Yet another marker that a double-dip looms

Services, the biggest and most important sector, is slowing.

The last of the three CIPS/Markit Purchasing Manager's Index (PMI) indices that are published every month hit the streets this morning. Each month, we get data for construction, manufacturing and services from these surveys, which are much more timely than the official data -- and they have the advantage that they don't get revised. They also have pretty good predictive power. I have already reported here on the horrid data for construction and manufacturing, so the services sector report was going to be vitally important. Not least because services are the biggest and most important sector. Needless to say, the news was appalling.

The services business activity index fell over 4 points to just above 51; its sharpest fall for a decade and the lowest level since the end of last year. The worry is that it is heading much lower into territory suggesting outright contraction. The decline in the index was greater than those seen in the autumn of 2008 (following the collapse of Lehman Brothers) and was surpassed only by the foot-and-mouth related fall of April 2001. With underlying trends in activity and new business weakening, and confidence regarding the future down, a further drop in service sector employment was recorded in August. Respondents noted the non-replacement of leavers or forced redundancies, as they engaged in restructuring or had insufficient work relative to capacity. Unemployment looks likely to rise further.

The combination of data from the three PMIs plotted in the chart makes the prospect that there will be little or no growth during the rest of the year highly likely. The declines in the three PMIs in 2007 predicted what was to come well before the official data, which didn't start to show sharp falls until well into 2008, so the concern is that these drops suggest there are bad things to come. Indeed, the prospects of a double-dip are rising fast.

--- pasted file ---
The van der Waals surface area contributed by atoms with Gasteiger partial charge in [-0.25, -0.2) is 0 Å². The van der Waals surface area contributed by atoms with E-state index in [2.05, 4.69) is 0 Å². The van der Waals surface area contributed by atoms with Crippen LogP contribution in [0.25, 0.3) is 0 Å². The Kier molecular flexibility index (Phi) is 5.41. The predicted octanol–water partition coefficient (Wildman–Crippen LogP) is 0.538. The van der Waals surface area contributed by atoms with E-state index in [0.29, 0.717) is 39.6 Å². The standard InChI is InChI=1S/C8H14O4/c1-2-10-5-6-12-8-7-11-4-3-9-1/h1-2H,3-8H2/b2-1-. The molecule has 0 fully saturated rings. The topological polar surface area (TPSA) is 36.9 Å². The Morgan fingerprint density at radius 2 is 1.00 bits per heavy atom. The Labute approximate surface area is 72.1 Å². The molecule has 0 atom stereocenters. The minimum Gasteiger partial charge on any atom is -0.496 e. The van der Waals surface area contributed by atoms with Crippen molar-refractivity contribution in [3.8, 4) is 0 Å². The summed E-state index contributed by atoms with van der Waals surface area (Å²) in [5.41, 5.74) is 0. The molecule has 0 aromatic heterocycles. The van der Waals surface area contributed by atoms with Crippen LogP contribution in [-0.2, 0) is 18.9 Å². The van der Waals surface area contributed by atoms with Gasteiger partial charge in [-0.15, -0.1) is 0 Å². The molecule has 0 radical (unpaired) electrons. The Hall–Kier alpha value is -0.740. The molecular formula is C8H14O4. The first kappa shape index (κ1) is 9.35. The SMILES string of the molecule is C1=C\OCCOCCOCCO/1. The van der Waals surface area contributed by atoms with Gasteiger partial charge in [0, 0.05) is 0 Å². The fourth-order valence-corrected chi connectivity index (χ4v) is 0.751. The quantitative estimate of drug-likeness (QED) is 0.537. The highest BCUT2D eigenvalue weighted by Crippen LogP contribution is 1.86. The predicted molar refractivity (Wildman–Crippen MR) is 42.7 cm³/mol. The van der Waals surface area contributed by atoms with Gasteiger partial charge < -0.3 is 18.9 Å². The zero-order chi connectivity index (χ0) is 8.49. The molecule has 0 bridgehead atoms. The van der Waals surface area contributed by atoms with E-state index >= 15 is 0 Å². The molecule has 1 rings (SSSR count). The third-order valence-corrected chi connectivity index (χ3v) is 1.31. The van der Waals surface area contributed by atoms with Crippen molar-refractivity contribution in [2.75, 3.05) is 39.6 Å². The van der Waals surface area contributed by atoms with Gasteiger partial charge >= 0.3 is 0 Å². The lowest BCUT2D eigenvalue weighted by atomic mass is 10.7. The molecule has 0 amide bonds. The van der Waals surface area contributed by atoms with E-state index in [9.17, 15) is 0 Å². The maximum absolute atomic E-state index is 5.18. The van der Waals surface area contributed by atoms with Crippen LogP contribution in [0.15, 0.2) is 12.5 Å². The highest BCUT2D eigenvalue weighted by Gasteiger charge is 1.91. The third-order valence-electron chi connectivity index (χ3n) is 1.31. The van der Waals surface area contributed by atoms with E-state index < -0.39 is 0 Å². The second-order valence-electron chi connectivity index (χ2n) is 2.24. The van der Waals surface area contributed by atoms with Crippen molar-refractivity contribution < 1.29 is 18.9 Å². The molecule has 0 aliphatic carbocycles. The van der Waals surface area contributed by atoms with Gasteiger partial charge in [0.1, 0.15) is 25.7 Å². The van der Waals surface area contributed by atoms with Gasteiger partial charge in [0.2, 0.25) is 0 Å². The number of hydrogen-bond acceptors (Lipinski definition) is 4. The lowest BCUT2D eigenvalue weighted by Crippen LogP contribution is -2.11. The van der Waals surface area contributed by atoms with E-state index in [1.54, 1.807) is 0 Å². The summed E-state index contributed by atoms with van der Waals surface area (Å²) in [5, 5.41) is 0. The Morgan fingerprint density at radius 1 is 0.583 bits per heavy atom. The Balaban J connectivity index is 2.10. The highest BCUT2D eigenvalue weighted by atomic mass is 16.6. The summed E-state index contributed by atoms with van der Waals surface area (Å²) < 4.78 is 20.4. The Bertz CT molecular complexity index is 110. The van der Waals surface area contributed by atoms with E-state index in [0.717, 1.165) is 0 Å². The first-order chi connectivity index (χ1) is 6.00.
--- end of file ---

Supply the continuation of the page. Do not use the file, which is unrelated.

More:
Chris Williamson, chief economist at Markit, also has concerns that look right.

The PMI surveys collectively pointed to a near-stagnation of economic growth in August, signaling an increased risk that GDP growth in the third quarter could be even weaker than the 0.2 per cent rise seen in the three months to June. Forward-looking indicators also suggest that the economy could weaken further at the end of the quarter, raising the prospect of a slide back into contraction in Q4 -- if not in Q3 -- and will provide ammunition for those seeking a further injection of stimulus into the economy by the Bank of England. The all-sector PMI is at a level which has always triggered interest rate cuts in the past.

This data makes the MPC decision this week a close call: they will leave interest rates untouched as they have every month since March 2009. As a consequence of the recent round of poor data, though -- including stagnation on the jobs front in the United States and an evolving crisis in the eurozone -- the chances the MPC will move to doing more asset purchases (ie QE, at their meeting this week) has risen. These are the sort of circumstances under which a central bank pulls a surprise in order to show the markets that, in contrast to the Chancellor, they are up to the task.

If they don't act at this meeting, it is all but certain they will do so at their October meeting. Adam Posen looks to have been spot on.